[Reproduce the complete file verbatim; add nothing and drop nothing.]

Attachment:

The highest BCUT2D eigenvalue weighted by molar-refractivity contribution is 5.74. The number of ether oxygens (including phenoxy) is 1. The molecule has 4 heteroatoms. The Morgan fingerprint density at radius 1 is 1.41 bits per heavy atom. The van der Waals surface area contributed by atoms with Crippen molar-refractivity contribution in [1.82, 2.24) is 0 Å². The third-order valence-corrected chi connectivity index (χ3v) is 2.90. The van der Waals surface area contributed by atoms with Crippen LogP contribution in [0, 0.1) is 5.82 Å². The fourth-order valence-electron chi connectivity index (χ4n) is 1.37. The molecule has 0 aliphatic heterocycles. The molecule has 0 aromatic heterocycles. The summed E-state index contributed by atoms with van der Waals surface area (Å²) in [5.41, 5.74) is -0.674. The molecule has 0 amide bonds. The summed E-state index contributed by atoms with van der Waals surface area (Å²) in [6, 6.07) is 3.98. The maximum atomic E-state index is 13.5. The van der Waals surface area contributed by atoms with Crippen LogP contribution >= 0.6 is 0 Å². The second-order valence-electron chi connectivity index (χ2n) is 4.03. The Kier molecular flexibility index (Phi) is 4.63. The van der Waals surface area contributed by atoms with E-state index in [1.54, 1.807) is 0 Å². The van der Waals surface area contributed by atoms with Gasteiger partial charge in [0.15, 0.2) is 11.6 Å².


The highest BCUT2D eigenvalue weighted by molar-refractivity contribution is 5.74. The number of ether oxygens (including phenoxy) is 1. The molecule has 4 heteroatoms. The Morgan fingerprint density at radius 1 is 1.41 bits per heavy atom. The van der Waals surface area contributed by atoms with Crippen molar-refractivity contribution in [1.82, 2.24) is 0 Å². The third-order valence-corrected chi connectivity index (χ3v) is 2.90. The van der Waals surface area contributed by atoms with Crippen LogP contribution in [0, 0.1) is 5.82 Å². The fourth-order valence-electron chi connectivity index (χ4n) is 1.37. The molecule has 0 aliphatic heterocycles. The molecule has 0 aromatic heterocycles. The summed E-state index contributed by atoms with van der Waals surface area (Å²) in [5.41, 5.74) is -0.674. The molecule has 0 amide bonds. The summed E-state index contributed by atoms with van der Waals surface area (Å²) in [6, 6.07) is 3.98. The maximum atomic E-state index is 13.5. The van der Waals surface area contributed by atoms with Crippen LogP contribution >= 0.6 is 0 Å². The second-order valence-electron chi connectivity index (χ2n) is 4.03. The Kier molecular flexibility index (Phi) is 4.63. The van der Waals surface area contributed by atoms with E-state index in [1.54, 1.807) is 0 Å². The van der Waals surface area contributed by atoms with Gasteiger partial charge in [0.15, 0.2) is 11.6 Å².